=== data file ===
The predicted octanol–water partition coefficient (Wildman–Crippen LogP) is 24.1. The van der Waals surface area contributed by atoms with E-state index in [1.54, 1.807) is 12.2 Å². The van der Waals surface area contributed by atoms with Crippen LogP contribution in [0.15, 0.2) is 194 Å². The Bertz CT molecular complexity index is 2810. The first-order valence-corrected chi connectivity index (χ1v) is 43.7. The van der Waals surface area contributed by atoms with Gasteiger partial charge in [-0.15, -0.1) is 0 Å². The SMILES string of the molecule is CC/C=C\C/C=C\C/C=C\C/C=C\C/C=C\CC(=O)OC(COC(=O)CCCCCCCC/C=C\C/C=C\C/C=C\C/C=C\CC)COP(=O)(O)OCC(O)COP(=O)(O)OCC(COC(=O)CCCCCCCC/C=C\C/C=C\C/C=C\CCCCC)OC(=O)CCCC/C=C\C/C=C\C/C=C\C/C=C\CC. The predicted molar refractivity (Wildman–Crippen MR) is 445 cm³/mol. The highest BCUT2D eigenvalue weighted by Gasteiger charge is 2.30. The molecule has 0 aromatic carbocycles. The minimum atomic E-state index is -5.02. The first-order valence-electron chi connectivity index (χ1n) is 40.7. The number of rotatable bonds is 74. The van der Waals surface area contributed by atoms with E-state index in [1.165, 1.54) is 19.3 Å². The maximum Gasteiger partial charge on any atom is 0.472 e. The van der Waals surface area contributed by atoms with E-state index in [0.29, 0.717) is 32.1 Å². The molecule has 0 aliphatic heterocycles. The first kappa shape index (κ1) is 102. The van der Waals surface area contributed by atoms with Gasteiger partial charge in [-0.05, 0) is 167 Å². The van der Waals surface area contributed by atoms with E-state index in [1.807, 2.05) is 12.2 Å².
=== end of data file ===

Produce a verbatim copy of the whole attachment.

The predicted octanol–water partition coefficient (Wildman–Crippen LogP) is 24.1. The van der Waals surface area contributed by atoms with E-state index in [1.54, 1.807) is 12.2 Å². The van der Waals surface area contributed by atoms with Crippen LogP contribution in [0.15, 0.2) is 194 Å². The Bertz CT molecular complexity index is 2810. The first-order valence-corrected chi connectivity index (χ1v) is 43.7. The van der Waals surface area contributed by atoms with Gasteiger partial charge in [-0.15, -0.1) is 0 Å². The SMILES string of the molecule is CC/C=C\C/C=C\C/C=C\C/C=C\C/C=C\CC(=O)OC(COC(=O)CCCCCCCC/C=C\C/C=C\C/C=C\C/C=C\CC)COP(=O)(O)OCC(O)COP(=O)(O)OCC(COC(=O)CCCCCCCC/C=C\C/C=C\C/C=C\CCCCC)OC(=O)CCCC/C=C\C/C=C\C/C=C\C/C=C\CC. The predicted molar refractivity (Wildman–Crippen MR) is 445 cm³/mol. The highest BCUT2D eigenvalue weighted by Gasteiger charge is 2.30. The molecule has 0 aromatic carbocycles. The minimum atomic E-state index is -5.02. The first-order valence-electron chi connectivity index (χ1n) is 40.7. The number of rotatable bonds is 74. The van der Waals surface area contributed by atoms with E-state index in [1.165, 1.54) is 19.3 Å². The maximum Gasteiger partial charge on any atom is 0.472 e. The van der Waals surface area contributed by atoms with E-state index in [0.29, 0.717) is 32.1 Å². The molecule has 0 aliphatic heterocycles. The first kappa shape index (κ1) is 102. The van der Waals surface area contributed by atoms with Gasteiger partial charge in [-0.05, 0) is 167 Å². The van der Waals surface area contributed by atoms with E-state index in [1.807, 2.05) is 12.2 Å².